With more and more people learning how to forage, hunt and fend for themselves, many of us are confident that we can keep ourselves fed in the aftermath of a catastrophe like a large-scale earthquake, viral outbreak or even a Zombie apocalypse.
When it comes to hunting, harvesting rabbits, squirrels, birds and other types of small game are great ways to get that much-needed protein after you’ve licked the last jar of peanut butter clean, but it isn’t as simple as popping the top on a jar of food and knowing it’s safe to eat. While eating wild game can be one of the most reliable and satisfying ways to feed yourself, with no expiration date or butcher to tell you how long it has been on the shelf, how can you make sure it’s safe to eat?
Many diseases, parasites and bacterium are present in wild world just outside your door, but with a little know how and careful consideration, you’ll be on the right track to healthy harvesting and handling of wild game.
1. Watch For Signs of Illness. Before harvesting any wild animals, watch for signs of illness and disease. Pay close attention to the animals movement and general appearance. Does it seem healthy? Disoriented? Weak? Sick and, of course, deceased animals should not be harvested for consumption… no matter how hungry you are.The use of traps, snares and dead falls may not allow for pre-observation, so be diligent in your examinations of the carcass.
2. Perform an external Exam. Wear protective gloves during the external and internal portions of your check and/or thoroughly wash your hands after handling the animal.
• Do the hair coat, feathers, or other body coverings look healthy? Are there missing patches or off discolorations?
• Is the animal in good bodily condition or is it thin?
• Are any abnormal conditions present, such as growths, deformities, or injuries?
• Are there any other signs of illness, such as evidence of diarrhea (abnormal looking or soft stool adhered to the vent area)?
When conducting external examinations, it is important to know that infectious disease is not the only cause for unfit appearance of an animal. old age, malnutrition, injury and physical defects that inhibit the animal’s food gathering and eating habits are among other factors that can lead to unfit appearance. For example, fish with lamprey scars may be thin due to the lamprey’s effects on the fish, but that doesn’t make the fish dangerous to eat. But tumors on some fish have been associated with environmental contaminants… and that DOES make them unsafe to eat. Pay close attention to not just the animal, but the surrounding area that it was found in.
3. Perform an internal exam. After harvesting and following the external exam, it is important to inspect the inside of the carcass while the animal is being field dressed or otherwise prepared. Use all of your senses when examining a carcass for signs of infection, disease, or infestation.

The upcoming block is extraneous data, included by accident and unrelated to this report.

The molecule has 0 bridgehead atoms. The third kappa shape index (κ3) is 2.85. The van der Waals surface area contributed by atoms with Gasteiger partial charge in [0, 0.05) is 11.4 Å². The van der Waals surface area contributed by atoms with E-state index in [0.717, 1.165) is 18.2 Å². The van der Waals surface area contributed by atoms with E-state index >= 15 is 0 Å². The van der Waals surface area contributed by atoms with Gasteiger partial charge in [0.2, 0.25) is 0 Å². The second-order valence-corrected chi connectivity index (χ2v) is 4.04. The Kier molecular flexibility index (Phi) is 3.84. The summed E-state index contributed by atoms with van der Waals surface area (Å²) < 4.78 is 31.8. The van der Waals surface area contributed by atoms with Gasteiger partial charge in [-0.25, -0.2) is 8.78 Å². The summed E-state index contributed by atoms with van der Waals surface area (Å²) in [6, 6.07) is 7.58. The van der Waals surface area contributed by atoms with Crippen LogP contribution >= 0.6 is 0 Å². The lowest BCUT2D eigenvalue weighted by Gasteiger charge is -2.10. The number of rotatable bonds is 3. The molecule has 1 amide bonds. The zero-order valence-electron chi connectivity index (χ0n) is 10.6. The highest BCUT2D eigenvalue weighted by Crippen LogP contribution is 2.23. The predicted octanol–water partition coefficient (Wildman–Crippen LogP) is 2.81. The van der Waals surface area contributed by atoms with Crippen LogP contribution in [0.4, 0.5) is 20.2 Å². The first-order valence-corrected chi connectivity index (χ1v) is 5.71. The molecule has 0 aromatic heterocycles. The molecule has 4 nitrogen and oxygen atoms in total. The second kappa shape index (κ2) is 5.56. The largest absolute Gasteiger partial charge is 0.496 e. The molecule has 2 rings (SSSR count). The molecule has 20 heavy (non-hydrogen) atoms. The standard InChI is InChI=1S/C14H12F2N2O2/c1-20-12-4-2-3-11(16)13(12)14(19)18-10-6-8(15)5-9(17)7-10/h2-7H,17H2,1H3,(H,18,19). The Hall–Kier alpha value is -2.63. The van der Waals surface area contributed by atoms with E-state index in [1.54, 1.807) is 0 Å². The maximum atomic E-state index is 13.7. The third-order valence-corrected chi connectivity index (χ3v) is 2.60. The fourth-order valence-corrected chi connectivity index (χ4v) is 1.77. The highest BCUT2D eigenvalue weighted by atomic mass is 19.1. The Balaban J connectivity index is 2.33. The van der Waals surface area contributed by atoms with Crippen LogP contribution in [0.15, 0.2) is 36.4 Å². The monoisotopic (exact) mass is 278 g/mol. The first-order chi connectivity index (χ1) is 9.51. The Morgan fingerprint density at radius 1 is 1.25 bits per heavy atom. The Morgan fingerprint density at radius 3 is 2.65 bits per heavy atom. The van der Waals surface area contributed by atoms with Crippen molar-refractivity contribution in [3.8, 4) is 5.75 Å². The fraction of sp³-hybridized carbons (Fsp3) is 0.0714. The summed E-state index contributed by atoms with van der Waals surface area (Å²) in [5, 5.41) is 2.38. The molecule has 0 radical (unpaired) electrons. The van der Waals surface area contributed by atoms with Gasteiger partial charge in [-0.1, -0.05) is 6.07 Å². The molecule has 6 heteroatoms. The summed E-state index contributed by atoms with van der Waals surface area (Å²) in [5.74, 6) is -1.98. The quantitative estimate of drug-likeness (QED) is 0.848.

• Does the carcass smell normal or are there odors of decay?
• Do any of the tissues or organs appear irregular or abnormal in shape or color?
• Do any of the tissues or organs show signs of abscesses or tumors?
• Are there any tissues or organs that contain what seem to be parasites?
While rotting tissues and abscesses may be the cause of rank odors rising from the body, less harmful alternatives can also be responsible for the odor. Spillage from the intestinal tract into the body cavity and even the food an animal eats may result in strong odors… though they are not indications of disease. Cedar, sagebrush and shellfish are examples of foods consumed by wildlife that may result in an odd smell, but do not represent potential human health hazards.
The appearance of the internal organs and tissues is often compromised during the harvest of an animal and they may be difficult to evaluate. However, signs of abscesses, fungal growth and tumors – such as discolored or swollen organs and open wounds not caused by harvesting – should result in the rejection of the carcass as safe for consumption.
4. Chow down or try again. The observations made during the external and internal exams will help you determine whether the animal is safe for consumption or not. If the there is any reason to believe that the animal may be unsafe to eat, do not eat it. While you might go hungry for a little longer, you’re more likely to survive a few hunger pangs, than a belly full of parasites and a bloodstream full of disease.
Whether the undead are at your door or your out for the weekend in the woods. Always examine your meal-to-be carefully. The last thing you want to worry about is where you can find a bathroom in a hurry and how in the hell you’re going to get better after eating something you shouldn’t have.
This article was written and submitted by Dan Daum, and edited and co-written by Jake Sepulveda.